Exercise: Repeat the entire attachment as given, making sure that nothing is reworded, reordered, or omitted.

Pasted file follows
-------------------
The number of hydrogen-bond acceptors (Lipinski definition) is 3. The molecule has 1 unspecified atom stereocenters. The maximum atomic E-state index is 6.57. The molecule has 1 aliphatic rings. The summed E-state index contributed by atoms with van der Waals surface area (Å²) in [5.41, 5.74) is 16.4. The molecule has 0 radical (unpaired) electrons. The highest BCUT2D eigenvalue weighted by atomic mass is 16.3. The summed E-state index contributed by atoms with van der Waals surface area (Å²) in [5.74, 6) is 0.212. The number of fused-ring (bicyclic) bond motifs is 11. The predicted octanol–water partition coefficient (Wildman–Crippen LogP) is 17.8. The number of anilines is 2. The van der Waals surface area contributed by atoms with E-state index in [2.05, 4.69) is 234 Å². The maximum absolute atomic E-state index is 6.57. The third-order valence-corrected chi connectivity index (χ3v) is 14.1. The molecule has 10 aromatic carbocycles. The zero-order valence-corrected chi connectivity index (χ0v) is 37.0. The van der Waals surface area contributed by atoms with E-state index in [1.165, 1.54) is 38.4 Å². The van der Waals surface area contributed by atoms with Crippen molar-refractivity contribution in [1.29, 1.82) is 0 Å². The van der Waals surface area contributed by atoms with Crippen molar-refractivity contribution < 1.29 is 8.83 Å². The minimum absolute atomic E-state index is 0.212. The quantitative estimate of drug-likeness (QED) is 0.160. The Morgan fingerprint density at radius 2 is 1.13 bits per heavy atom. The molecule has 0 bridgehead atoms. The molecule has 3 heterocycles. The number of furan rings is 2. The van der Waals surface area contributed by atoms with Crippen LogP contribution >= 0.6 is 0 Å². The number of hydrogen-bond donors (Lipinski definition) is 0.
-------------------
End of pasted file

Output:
The number of hydrogen-bond acceptors (Lipinski definition) is 3. The molecule has 1 unspecified atom stereocenters. The maximum atomic E-state index is 6.57. The molecule has 1 aliphatic rings. The summed E-state index contributed by atoms with van der Waals surface area (Å²) in [5.41, 5.74) is 16.4. The molecule has 0 radical (unpaired) electrons. The highest BCUT2D eigenvalue weighted by atomic mass is 16.3. The summed E-state index contributed by atoms with van der Waals surface area (Å²) in [5.74, 6) is 0.212. The number of fused-ring (bicyclic) bond motifs is 11. The predicted octanol–water partition coefficient (Wildman–Crippen LogP) is 17.8. The number of anilines is 2. The van der Waals surface area contributed by atoms with E-state index in [2.05, 4.69) is 234 Å². The maximum absolute atomic E-state index is 6.57. The third-order valence-corrected chi connectivity index (χ3v) is 14.1. The molecule has 10 aromatic carbocycles. The zero-order valence-corrected chi connectivity index (χ0v) is 37.0. The van der Waals surface area contributed by atoms with E-state index in [1.165, 1.54) is 38.4 Å². The van der Waals surface area contributed by atoms with Crippen molar-refractivity contribution in [1.29, 1.82) is 0 Å². The van der Waals surface area contributed by atoms with Crippen molar-refractivity contribution < 1.29 is 8.83 Å². The minimum absolute atomic E-state index is 0.212. The quantitative estimate of drug-likeness (QED) is 0.160. The Morgan fingerprint density at radius 2 is 1.13 bits per heavy atom. The molecule has 0 bridgehead atoms. The molecule has 3 heterocycles. The number of furan rings is 2. The van der Waals surface area contributed by atoms with Crippen LogP contribution >= 0.6 is 0 Å². The number of hydrogen-bond donors (Lipinski definition) is 0.